• Michael Heath

    George Will is a serial liar. But the far bigger problem here is that the Washington Post and Mr. Will’s national syndicators spread his lies.

  • baal

    It’s against my stated morals but the first 4 words of the piece make me feel relief and some small pleasure.

    As to Mr.Will – I knew I didn’t agree with him but it took me a number of readings of his stuff (a few decade back) to figure out how or why. The man flips facts and then buries that as assumptions in his sentences. Carrying out the order of a president to fire an out of control cop? Normally a good thing. In this case, however, the order was blatantly unlawful. A fact Bork could not fail to know as the head and next guy quit top positions rather carry it out. there are even hints that Bork was expecting a quid pro quo appointment to the SCOTUS. That’s about as far from lawful as it gets.

  • Didaktylos

    The important point to remember is that a reactionary is no less seditious than a revolutionary.

  • garnetstar

    Why not laud Bork for his true achievment: declaring that there was nothing unconstitutional about an old Oklahoma law that required the (actual) castration of sex offenders?

    That’s the rule of law.

  • caseloweraz

    Will makes it sound like Richardson and his deputy resigned while nevertheless urging Bork to carry out the order they resigned in order to avoid carrying out.

    Has he decided to stop committing sense as well as no longer committing truth?

  • bionichips

    In my younger days before I got embarrassed about whose views I shared, I used to think George Will made good arguments. For a period of time I would say, “you may not agree with him, but at least he makes sense.” Now George Will no longer makes sense – did he change, did I change (got more knowledgeable) or both?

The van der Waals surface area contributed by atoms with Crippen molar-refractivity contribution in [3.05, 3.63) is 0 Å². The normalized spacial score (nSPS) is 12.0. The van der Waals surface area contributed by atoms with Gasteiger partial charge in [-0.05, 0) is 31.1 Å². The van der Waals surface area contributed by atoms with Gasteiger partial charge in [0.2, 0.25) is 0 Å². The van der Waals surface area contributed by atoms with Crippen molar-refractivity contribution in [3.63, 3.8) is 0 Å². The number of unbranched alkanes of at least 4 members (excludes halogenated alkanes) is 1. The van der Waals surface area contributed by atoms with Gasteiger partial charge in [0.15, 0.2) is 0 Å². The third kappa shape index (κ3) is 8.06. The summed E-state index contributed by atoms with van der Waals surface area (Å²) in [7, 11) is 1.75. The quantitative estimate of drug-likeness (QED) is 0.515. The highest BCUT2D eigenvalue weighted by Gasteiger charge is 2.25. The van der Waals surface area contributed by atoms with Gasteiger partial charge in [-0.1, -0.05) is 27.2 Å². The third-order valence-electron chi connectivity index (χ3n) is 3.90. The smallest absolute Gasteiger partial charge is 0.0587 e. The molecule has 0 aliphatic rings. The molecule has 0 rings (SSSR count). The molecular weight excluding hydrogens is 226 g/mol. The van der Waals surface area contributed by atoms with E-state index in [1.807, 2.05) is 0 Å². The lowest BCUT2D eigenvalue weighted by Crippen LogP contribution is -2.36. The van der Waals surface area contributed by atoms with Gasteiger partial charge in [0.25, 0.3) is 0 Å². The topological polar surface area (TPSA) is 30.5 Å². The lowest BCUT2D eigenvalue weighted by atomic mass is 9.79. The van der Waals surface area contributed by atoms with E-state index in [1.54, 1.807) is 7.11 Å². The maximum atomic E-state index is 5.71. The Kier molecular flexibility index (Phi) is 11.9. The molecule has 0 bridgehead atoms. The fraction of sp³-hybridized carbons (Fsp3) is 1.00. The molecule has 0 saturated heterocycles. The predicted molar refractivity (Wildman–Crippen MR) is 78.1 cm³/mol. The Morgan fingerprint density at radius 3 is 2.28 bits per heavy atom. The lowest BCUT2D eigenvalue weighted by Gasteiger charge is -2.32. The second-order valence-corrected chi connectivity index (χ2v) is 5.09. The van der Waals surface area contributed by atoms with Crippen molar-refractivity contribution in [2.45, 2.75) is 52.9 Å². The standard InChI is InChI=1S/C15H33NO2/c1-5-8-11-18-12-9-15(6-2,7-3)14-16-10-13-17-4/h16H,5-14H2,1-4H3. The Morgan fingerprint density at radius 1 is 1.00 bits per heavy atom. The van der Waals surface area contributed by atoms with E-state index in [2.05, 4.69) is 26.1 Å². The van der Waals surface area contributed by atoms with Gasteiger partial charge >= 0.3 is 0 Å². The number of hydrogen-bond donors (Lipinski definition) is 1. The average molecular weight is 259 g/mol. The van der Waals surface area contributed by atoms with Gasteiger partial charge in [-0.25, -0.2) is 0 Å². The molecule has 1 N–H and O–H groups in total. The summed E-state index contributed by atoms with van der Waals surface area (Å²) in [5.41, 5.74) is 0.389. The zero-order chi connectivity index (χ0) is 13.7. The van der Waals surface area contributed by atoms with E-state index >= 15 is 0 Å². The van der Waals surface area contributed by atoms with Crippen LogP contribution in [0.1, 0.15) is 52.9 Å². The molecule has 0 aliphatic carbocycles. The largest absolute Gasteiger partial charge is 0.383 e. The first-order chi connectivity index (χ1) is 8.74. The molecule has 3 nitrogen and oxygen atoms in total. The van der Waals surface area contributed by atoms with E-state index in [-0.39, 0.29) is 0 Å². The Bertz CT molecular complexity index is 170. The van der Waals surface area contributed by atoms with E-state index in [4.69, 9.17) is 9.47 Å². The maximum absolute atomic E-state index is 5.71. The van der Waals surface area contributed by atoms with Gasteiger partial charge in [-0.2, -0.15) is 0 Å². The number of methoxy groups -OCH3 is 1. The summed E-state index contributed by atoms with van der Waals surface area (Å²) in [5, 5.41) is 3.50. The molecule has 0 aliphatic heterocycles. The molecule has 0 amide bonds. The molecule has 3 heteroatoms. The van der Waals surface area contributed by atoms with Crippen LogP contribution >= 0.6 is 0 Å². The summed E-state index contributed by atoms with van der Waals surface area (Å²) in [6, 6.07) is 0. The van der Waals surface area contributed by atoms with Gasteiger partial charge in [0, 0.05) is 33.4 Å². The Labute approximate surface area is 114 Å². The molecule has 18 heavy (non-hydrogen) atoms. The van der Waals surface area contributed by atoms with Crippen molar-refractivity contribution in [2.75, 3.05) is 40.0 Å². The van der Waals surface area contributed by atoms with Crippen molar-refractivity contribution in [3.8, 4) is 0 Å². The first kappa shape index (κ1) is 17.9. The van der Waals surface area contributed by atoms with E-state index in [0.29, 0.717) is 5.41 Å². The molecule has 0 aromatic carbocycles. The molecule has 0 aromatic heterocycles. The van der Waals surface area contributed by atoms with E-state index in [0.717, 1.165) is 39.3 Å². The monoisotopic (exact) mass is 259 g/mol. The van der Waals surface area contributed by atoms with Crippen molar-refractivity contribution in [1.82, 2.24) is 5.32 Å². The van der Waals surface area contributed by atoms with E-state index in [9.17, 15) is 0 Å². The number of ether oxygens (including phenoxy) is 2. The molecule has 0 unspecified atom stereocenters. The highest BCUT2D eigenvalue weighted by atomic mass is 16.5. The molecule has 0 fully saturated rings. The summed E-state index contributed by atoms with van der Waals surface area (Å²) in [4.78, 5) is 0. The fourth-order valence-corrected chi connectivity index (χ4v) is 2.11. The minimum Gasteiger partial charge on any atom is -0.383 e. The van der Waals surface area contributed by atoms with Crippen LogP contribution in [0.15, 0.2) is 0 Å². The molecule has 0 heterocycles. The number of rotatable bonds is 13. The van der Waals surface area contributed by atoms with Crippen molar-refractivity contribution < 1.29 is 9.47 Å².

• slc1

    Re Michael Heath @ #8

    Jennifer Rubin is even worse then Will.

    Re bionichips

    Will used to be a substantial columnist but that was 30 years ago.

  • imthegenieicandoanything

    If George Will would come out against baseball, he’d finish the process of becoming a gold-plated turd, instead of another “conservative” shit.

    He isn’t dangerous – not even Wall Street “Republicans” consider him anything but filler – or even fun to laugh at (watching an old fart in a suit crap his pants doesn’t rate as “entertainment” to anyone I know). He’ll die and no one will remember he ever lived. Or want to.

  • George Will, Lou Holtz; you ever see them together? No. Coincidence? I think not.

  • pacal

    I should mention in partial defence of George Will that during the whole Watergate scandal Will was very critical of the President and his criminal acts. However none of that justifies Will’s crappy defence of Bork and his lies. Of course it is fascinating to find out that after Bork did his toading duty Nixon offered him a Supreme Court position. Although frankly I would not be surprised if it was actually before. Even if it was afterwards it still looks like a bribe for doing some dirty work.

    Thanks for reminding me that Bork did more than just fire Cox he actually performed more bum boy work by agreeing too abolish the Special Prosecutors office. So much for preserving Americans from executive tyranny. As you correctly quote Ben-Veniste has saying all these acts were illegal and by going along with them Bork was corrupting the judicial process. Frankly this alone should have made Bork a bad candidate for the Supreme Court. I am shocked but not surprised that he was nominated.

  • Every time I see that header I get to thinking about the movie, “Drop Dead Gorgeous”, wherein, Kirsten Dunst played a beauty contest entrant who practiced her tap-dancing routine while doing her after school job of “freshening up” decedents at the local funeral parlor. Then when I think of Will and Bork in a similar tableaux my mind wanders from necrocosmetology to necrophilia…, sorry, my bad.